The snag is that Vodafone’s financial health is already weak: The shares are trading at levels last seen in 2010, so a big share sale is impossible. Net debt is 30 billion euros, against a market capitalization of 37 billion pounds ($49 billion). Heaping on more borrowings would strain the credit rating.
The markets are offering Vodafone a magic solution: bonds that will be repaid in stock instead of cash a few years’ time. Because they aren’t really debt, they won’t damage Vodafone’s credit metrics. The also let Read spare his shareholders the immediate dilution of a mega share sale at a knock-down price.
Indeed, Vodafone is trying to spare investors this pain entirely. It plans to buy back the new shares it will have to issue to settle the bonds when the securities mature in 2021 and 2022. The company expects to fund the purchase by raising debt nearer the time – by which point its finances should be healthier.
The risk is that Vodafone’s share price shoots up in the intervening period, making the buyback painfully expensive. So Read is using derivatives to hedge that risk and so cap the cost.
The net effect of all this is that Vodafone rents some equity for a few years and then raises debt when it’s in better shape.
This corporate finance magic doesn’t come for free – but it’s hardly hostage pricing.
The two sets of bonds are being marketed with coupons of roughly 1.6 percent and 1.9 percent, and strong demand could see them price even lower. (By comparison, Vodafone pays less than 0.5 percent to borrow for the same period in the European bond market.)
These mandatory bonds usually offer much higher premiums. That’s because investors typically get lower capital gains than they would from simply buying the shares, and a higher yield is needed to compensate for that. Here, Vodafone is opting for a structure that gives investors all the upside if the shares skyrocket simply to reduce the costs for itself.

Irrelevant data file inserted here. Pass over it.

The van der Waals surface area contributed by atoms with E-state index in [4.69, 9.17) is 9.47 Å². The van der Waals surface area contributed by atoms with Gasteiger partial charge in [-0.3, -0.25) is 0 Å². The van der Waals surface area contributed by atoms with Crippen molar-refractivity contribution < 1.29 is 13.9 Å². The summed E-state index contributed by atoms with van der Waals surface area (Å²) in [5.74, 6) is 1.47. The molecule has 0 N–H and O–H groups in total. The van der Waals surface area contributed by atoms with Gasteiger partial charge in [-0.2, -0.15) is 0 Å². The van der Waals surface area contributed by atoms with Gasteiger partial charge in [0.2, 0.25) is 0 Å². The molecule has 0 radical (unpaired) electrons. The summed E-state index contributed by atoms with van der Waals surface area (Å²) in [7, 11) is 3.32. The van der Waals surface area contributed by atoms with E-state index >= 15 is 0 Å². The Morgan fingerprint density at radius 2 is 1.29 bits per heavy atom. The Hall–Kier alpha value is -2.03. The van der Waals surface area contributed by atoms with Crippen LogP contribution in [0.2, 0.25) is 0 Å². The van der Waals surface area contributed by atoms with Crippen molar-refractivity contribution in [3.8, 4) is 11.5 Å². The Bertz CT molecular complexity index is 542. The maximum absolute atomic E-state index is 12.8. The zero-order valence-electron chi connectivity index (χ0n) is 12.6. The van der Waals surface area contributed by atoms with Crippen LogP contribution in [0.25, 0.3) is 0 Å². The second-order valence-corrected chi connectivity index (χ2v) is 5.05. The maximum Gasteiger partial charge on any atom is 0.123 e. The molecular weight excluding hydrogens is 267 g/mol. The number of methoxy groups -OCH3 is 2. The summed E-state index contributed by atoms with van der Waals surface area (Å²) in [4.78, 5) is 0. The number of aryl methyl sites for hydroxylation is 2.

The lowish yield should still be attractive to hedge funds who will gobble it up and fund their purchases of the bonds by selling Vodafone shares short. That latter position gets covered with the stock issued in settlement at maturity. Nice work if you can get it – no wonder the package is known as the happy meal for hedgies.
The black box is the price-capped share buyback that Vodafone is setting up to prevent the dilution that would normally happen when these mandatory bonds convert into new stock. The cost of this needs to be added to the yield premium on the bond.
The investment banks arranging the transaction are ready to help with that hedge. In the first instance they mopping up roughly half of the bonds. Given the amount of activity this generates with their clients, the lenders may be willing to provide the hedge themselves at a cheaper price than in the options market.
It’s clever and facilitates the Malone deal, an acquisition that will diversify Vodafone’s business, boost cash flow and allow for cost cuts. But Read is pulling every lever. He would surely prefer to have funded the deal with equity. If he is ever to do that, he will need to boost the stock price.
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Chris Hughes is a Bloomberg Opinion columnist covering deals. He previously worked for Reuters Breakingviews, as well as the Financial Times and the Independent newspaper.